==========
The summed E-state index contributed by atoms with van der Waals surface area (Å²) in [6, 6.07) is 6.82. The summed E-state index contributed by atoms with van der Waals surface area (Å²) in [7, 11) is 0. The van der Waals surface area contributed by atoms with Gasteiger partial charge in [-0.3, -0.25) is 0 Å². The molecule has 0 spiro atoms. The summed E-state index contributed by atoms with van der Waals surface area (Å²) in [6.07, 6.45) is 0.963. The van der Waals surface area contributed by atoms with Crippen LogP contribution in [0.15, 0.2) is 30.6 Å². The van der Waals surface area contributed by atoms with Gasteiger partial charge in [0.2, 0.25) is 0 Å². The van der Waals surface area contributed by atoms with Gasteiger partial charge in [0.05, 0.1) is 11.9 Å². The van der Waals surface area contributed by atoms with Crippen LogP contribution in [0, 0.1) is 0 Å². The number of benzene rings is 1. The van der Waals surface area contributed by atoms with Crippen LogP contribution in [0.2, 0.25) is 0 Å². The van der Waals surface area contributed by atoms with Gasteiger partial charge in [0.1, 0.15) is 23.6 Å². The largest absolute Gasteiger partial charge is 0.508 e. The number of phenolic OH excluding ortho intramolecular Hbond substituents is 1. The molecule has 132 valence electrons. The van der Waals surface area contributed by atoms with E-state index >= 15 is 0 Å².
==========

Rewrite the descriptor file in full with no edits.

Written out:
The summed E-state index contributed by atoms with van der Waals surface area (Å²) in [6, 6.07) is 6.82. The summed E-state index contributed by atoms with van der Waals surface area (Å²) in [7, 11) is 0. The van der Waals surface area contributed by atoms with Gasteiger partial charge in [-0.3, -0.25) is 0 Å². The molecule has 0 spiro atoms. The summed E-state index contributed by atoms with van der Waals surface area (Å²) in [6.07, 6.45) is 0.963. The van der Waals surface area contributed by atoms with Crippen LogP contribution in [0.15, 0.2) is 30.6 Å². The van der Waals surface area contributed by atoms with Gasteiger partial charge in [0.2, 0.25) is 0 Å². The van der Waals surface area contributed by atoms with Gasteiger partial charge in [0.05, 0.1) is 11.9 Å². The van der Waals surface area contributed by atoms with Crippen LogP contribution in [0, 0.1) is 0 Å². The number of benzene rings is 1. The van der Waals surface area contributed by atoms with Crippen LogP contribution in [0.2, 0.25) is 0 Å². The van der Waals surface area contributed by atoms with Gasteiger partial charge in [0.1, 0.15) is 23.6 Å². The largest absolute Gasteiger partial charge is 0.508 e. The number of phenolic OH excluding ortho intramolecular Hbond substituents is 1. The molecule has 132 valence electrons. The van der Waals surface area contributed by atoms with E-state index >= 15 is 0 Å².